THE BLOG
11/04/2014 06:09 pm ET Updated Jan 04, 2015

Dear Morehouse Football

Dear Morehouse Football,

When I see you, I see my brothers, myself. When society sees me, they see a threat, a Black man. When the Black community sees me, they see their inferior, a Queer man. When I saw Lionel in Dear White People, I saw it all. Lionel played by Tyler James Williams speaks to my truth. I'm an outsider among outsiders -- oppressed by the oppressed. Even at Morehouse College, there are times that I feel like an oppressed minority. As a result, I wasn't surprised by the news of you all's recent fiasco at a showing of Dear White People in Columbia. Though I'm not surprised, I am disconcerted. I'm upset because you all's bombastic reactions say that my brothers support my demise. The idea that like Lionel my humanity could be erased if my sexual preference is discovered is daunting. However, what is even scarier than that is homophobia itself and the hyper-masculine culture here that fosters it. Morehouse cannot afford to foster the former nor the latter.

While at Morehouse, I've learned a great deal about others and myself. One thing I've come to learn is that my classmates and I are more similar than different. Frankly, football players are no different than me. At face value, we're both unofficial college ambassadors. I am too a member of organizations supported by the school. Though I'm not on a team, I understand camaraderie, teamwork and dedication -- all fundamental principles to a team's success. As members of historic organizations, we stand on the shoulders of others, and we seldom are lauded for who we are individually. Ergo, I've internalized an African proverb Ubuntu, meaning, "I am who I am because of what we all are." It suggests interdependence, and the notion: We are stronger as a collective than as individuals. In short, it is not our individuality by which we are distinguished, but rather by our collectivity.

Before Dear White People premiered, I previewed the film and engaged in dialogue with the director Justin Simien at a special screening. The screening was hosted by Morehouse's Cinema & Emerging Media Studies (CTEMS) program; both students and faculty members from the Atlanta University Center filled the audience. During the film, audience members expressed various reactions to Lionel, because of his sexuality. The audience groaned with disappointment at Lionel's advances toward a same-sex love interest; however, conversely, they cheered with thunderous applause as Lionel kissed the antagonist as a sort of lethal attack -- which I thought to be a fallacy in character delineation.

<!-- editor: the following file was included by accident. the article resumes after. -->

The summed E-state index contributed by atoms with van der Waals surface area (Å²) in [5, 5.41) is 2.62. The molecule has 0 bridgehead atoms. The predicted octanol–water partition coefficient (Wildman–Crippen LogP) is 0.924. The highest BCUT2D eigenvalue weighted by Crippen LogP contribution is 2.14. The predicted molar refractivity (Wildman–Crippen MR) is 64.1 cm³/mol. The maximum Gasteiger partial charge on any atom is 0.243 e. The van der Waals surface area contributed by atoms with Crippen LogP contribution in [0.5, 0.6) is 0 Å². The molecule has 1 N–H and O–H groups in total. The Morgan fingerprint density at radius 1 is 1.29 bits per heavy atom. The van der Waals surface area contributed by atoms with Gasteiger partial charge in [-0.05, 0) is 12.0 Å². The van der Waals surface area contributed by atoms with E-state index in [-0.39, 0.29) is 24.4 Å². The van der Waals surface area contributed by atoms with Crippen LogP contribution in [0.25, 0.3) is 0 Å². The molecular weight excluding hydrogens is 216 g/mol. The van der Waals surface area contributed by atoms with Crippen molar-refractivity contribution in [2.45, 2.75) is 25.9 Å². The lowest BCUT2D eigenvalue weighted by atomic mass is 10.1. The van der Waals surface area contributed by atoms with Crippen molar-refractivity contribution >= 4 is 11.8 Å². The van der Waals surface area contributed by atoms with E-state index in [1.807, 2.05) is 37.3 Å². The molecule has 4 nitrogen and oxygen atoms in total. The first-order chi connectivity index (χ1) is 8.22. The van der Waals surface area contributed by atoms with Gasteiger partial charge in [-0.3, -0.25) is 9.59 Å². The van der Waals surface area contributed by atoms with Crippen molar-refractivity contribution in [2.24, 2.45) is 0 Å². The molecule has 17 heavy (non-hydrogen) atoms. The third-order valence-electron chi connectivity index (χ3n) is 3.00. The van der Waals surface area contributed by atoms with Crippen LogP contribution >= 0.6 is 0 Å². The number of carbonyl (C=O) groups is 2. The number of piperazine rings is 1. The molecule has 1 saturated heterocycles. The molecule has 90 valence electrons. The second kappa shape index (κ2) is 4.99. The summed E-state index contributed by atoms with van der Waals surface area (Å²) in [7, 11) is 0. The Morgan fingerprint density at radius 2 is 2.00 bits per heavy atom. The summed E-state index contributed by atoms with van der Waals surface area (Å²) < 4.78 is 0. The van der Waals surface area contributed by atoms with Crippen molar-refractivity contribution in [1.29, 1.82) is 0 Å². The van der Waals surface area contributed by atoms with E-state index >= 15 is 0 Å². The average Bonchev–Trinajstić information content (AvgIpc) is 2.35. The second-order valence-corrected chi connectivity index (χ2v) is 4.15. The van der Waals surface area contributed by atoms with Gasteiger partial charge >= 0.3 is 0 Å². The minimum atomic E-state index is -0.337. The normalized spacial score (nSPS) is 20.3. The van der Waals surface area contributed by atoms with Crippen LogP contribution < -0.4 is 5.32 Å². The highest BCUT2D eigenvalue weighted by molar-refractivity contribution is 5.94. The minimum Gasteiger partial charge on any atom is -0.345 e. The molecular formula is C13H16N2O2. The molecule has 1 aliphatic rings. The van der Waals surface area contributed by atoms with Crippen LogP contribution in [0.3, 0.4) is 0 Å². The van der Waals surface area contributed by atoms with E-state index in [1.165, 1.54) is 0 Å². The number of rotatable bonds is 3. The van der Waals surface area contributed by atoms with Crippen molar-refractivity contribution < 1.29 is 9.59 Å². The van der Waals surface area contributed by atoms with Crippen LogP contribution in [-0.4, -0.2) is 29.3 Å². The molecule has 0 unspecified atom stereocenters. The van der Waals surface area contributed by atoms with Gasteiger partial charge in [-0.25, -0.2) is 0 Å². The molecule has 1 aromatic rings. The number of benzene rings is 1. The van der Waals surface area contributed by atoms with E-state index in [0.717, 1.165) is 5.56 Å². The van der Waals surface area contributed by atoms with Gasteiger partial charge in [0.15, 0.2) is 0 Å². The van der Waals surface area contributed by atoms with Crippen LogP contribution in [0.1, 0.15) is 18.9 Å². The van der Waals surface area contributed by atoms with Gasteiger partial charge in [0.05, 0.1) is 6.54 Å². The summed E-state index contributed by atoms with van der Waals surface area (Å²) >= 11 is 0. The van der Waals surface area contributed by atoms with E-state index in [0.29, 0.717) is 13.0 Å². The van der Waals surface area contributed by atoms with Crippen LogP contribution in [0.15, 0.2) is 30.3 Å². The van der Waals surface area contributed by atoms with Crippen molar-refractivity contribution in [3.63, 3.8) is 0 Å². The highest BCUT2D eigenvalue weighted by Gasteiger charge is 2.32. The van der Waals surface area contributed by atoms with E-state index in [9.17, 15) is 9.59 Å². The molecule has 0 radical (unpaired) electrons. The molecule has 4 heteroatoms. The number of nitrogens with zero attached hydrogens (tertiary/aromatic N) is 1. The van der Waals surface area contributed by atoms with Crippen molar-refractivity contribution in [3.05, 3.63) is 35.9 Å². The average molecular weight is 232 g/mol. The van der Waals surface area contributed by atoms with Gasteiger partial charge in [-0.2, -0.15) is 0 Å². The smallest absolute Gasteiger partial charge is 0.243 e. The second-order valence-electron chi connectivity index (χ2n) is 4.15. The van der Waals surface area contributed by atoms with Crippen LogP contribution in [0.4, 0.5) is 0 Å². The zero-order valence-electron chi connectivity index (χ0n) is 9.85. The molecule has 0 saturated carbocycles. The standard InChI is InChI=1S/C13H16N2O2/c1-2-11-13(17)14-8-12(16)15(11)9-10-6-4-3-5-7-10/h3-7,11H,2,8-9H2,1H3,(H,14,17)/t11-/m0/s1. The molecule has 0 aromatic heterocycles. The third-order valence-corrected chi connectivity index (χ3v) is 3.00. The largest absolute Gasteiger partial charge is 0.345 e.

The film's pivotal moments, such as those mentioned above, sparked great dialogue amongst the audience and the director following the film's showing. As CTEMS director Dr. Stephanie Dunn mediated, we engaged in intellectual discourse on race, gender identity and sexuality. Morehouse must do the same. In order for Morehouse to thrive, we must increase the active, progressive intellectual discourse on campus even that about race, gender identity and sexuality. As assumed, it starts in the classroom; then into Chivers Hall, the cafeteria; into the residence halls; and finally, internalized into the minds of men of Morehouse. As college students, we should eagerly invite and foster intellectual discourse. For Dear White People, discourse could have centered around Lionel's lack of character motivation to kiss the antagonist, be it that he begins as an aloof and feeble character that would not be assumed to have enough gall to kiss his oppressor on the lips. Another could be how Simien uses homosexuality as a weapon of emasculation -- Lionel kissing the antagonist makes the antagonist weak, less manly. Why is homosexuality still a weapon of mass destruction? Why are men of Morehouse entertaining such a contention?

If we cannot have intellectual discourse, can we have humanity? Four years ago Vibe Magazine published the infamous "Mean Girls of Morehouse" article. Today it seems that we're at the other end of the spectrum. This polarizing change is concerning. We need to address and deal with the prevalent culture centered on performed, hyper masculinity at Morehouse. It's neither healthy nor prolific. Instead of fostering competitiveness and distinction, the community should encourage its students to consider the humanity of others.